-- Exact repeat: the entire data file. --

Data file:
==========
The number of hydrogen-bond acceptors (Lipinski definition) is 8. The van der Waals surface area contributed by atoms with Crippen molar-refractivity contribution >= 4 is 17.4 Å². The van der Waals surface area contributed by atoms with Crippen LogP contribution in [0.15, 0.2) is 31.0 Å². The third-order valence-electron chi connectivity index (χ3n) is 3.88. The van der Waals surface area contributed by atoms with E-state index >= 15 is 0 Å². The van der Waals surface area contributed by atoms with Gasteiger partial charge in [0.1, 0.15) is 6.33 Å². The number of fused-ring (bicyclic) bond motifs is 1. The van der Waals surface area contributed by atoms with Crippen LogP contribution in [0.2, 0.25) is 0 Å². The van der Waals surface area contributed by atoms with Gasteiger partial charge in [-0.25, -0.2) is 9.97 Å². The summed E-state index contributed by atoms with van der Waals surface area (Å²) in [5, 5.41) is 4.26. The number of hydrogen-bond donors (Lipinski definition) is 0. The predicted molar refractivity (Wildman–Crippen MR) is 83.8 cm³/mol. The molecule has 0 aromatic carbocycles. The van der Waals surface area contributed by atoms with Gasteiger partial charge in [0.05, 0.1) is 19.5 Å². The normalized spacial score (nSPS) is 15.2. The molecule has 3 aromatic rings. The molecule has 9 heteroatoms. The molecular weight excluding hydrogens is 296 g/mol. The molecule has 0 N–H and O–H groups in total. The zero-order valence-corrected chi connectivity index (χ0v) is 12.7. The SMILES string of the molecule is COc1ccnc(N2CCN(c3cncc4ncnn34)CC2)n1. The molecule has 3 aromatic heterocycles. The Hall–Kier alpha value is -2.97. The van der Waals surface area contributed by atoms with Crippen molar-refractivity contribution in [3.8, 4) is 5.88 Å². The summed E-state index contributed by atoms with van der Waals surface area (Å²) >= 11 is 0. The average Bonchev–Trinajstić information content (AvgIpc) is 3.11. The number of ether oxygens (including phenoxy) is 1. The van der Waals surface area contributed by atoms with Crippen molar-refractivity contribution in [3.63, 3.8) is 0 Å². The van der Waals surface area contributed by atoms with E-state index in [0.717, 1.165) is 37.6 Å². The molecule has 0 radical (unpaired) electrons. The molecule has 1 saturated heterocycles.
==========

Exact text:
The number of hydrogen-bond acceptors (Lipinski definition) is 8. The van der Waals surface area contributed by atoms with Crippen molar-refractivity contribution >= 4 is 17.4 Å². The van der Waals surface area contributed by atoms with Crippen LogP contribution in [0.15, 0.2) is 31.0 Å². The third-order valence-electron chi connectivity index (χ3n) is 3.88. The van der Waals surface area contributed by atoms with E-state index >= 15 is 0 Å². The van der Waals surface area contributed by atoms with Gasteiger partial charge in [0.1, 0.15) is 6.33 Å². The number of fused-ring (bicyclic) bond motifs is 1. The van der Waals surface area contributed by atoms with Crippen LogP contribution in [0.2, 0.25) is 0 Å². The van der Waals surface area contributed by atoms with Gasteiger partial charge in [-0.25, -0.2) is 9.97 Å². The summed E-state index contributed by atoms with van der Waals surface area (Å²) in [5, 5.41) is 4.26. The number of hydrogen-bond donors (Lipinski definition) is 0. The predicted molar refractivity (Wildman–Crippen MR) is 83.8 cm³/mol. The molecule has 0 aromatic carbocycles. The van der Waals surface area contributed by atoms with Gasteiger partial charge in [0.05, 0.1) is 19.5 Å². The normalized spacial score (nSPS) is 15.2. The molecule has 3 aromatic rings. The molecule has 9 heteroatoms. The molecular weight excluding hydrogens is 296 g/mol. The molecule has 0 N–H and O–H groups in total. The zero-order valence-corrected chi connectivity index (χ0v) is 12.7. The SMILES string of the molecule is COc1ccnc(N2CCN(c3cncc4ncnn34)CC2)n1. The molecule has 3 aromatic heterocycles. The Hall–Kier alpha value is -2.97. The van der Waals surface area contributed by atoms with Crippen molar-refractivity contribution in [3.8, 4) is 5.88 Å². The summed E-state index contributed by atoms with van der Waals surface area (Å²) >= 11 is 0. The average Bonchev–Trinajstić information content (AvgIpc) is 3.11. The number of ether oxygens (including phenoxy) is 1. The van der Waals surface area contributed by atoms with Crippen molar-refractivity contribution in [3.63, 3.8) is 0 Å². The van der Waals surface area contributed by atoms with E-state index in [0.717, 1.165) is 37.6 Å². The molecule has 0 radical (unpaired) electrons. The molecule has 1 saturated heterocycles.